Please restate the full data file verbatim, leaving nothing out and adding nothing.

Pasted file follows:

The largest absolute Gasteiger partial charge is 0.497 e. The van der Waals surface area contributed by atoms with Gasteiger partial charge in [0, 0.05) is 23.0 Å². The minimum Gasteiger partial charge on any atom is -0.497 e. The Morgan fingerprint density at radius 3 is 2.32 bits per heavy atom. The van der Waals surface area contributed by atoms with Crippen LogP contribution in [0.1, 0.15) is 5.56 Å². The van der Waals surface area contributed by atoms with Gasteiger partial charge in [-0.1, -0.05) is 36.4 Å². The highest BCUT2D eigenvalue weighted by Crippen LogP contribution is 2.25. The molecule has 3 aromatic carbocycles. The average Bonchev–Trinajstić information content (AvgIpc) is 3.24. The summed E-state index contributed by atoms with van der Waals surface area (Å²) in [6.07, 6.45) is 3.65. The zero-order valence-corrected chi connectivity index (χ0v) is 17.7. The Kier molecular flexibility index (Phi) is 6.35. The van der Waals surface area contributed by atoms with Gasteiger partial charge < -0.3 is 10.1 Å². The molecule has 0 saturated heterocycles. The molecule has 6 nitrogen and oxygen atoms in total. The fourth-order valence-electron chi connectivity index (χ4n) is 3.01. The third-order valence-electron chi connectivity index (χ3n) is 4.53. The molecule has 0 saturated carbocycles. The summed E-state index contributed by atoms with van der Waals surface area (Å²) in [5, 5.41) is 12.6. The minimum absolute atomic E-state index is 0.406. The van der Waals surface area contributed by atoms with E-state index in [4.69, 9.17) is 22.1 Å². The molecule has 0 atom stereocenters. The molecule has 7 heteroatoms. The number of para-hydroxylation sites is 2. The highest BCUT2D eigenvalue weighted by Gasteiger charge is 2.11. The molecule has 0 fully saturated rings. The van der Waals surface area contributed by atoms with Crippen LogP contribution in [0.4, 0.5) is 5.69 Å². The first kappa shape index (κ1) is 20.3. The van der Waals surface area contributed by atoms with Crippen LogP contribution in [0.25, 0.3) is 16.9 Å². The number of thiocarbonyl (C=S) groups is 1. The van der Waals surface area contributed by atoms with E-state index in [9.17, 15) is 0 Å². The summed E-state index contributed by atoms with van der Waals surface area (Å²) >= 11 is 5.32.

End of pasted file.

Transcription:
The largest absolute Gasteiger partial charge is 0.497 e. The van der Waals surface area contributed by atoms with Gasteiger partial charge in [0, 0.05) is 23.0 Å². The minimum Gasteiger partial charge on any atom is -0.497 e. The Morgan fingerprint density at radius 3 is 2.32 bits per heavy atom. The van der Waals surface area contributed by atoms with Crippen LogP contribution in [0.1, 0.15) is 5.56 Å². The van der Waals surface area contributed by atoms with Gasteiger partial charge in [-0.1, -0.05) is 36.4 Å². The highest BCUT2D eigenvalue weighted by Crippen LogP contribution is 2.25. The molecule has 3 aromatic carbocycles. The average Bonchev–Trinajstić information content (AvgIpc) is 3.24. The summed E-state index contributed by atoms with van der Waals surface area (Å²) in [6.07, 6.45) is 3.65. The zero-order valence-corrected chi connectivity index (χ0v) is 17.7. The Kier molecular flexibility index (Phi) is 6.35. The van der Waals surface area contributed by atoms with Gasteiger partial charge < -0.3 is 10.1 Å². The molecule has 0 saturated heterocycles. The molecule has 6 nitrogen and oxygen atoms in total. The fourth-order valence-electron chi connectivity index (χ4n) is 3.01. The third-order valence-electron chi connectivity index (χ3n) is 4.53. The molecule has 0 saturated carbocycles. The summed E-state index contributed by atoms with van der Waals surface area (Å²) in [5, 5.41) is 12.6. The minimum absolute atomic E-state index is 0.406. The van der Waals surface area contributed by atoms with E-state index in [4.69, 9.17) is 22.1 Å². The molecule has 0 atom stereocenters. The molecule has 7 heteroatoms. The number of para-hydroxylation sites is 2. The highest BCUT2D eigenvalue weighted by Gasteiger charge is 2.11. The molecule has 0 fully saturated rings. The van der Waals surface area contributed by atoms with Crippen LogP contribution in [0.4, 0.5) is 5.69 Å². The first kappa shape index (κ1) is 20.3. The van der Waals surface area contributed by atoms with Crippen LogP contribution in [0.25, 0.3) is 16.9 Å². The number of thiocarbonyl (C=S) groups is 1. The van der Waals surface area contributed by atoms with E-state index in [9.17, 15) is 0 Å². The summed E-state index contributed by atoms with van der Waals surface area (Å²) >= 11 is 5.32.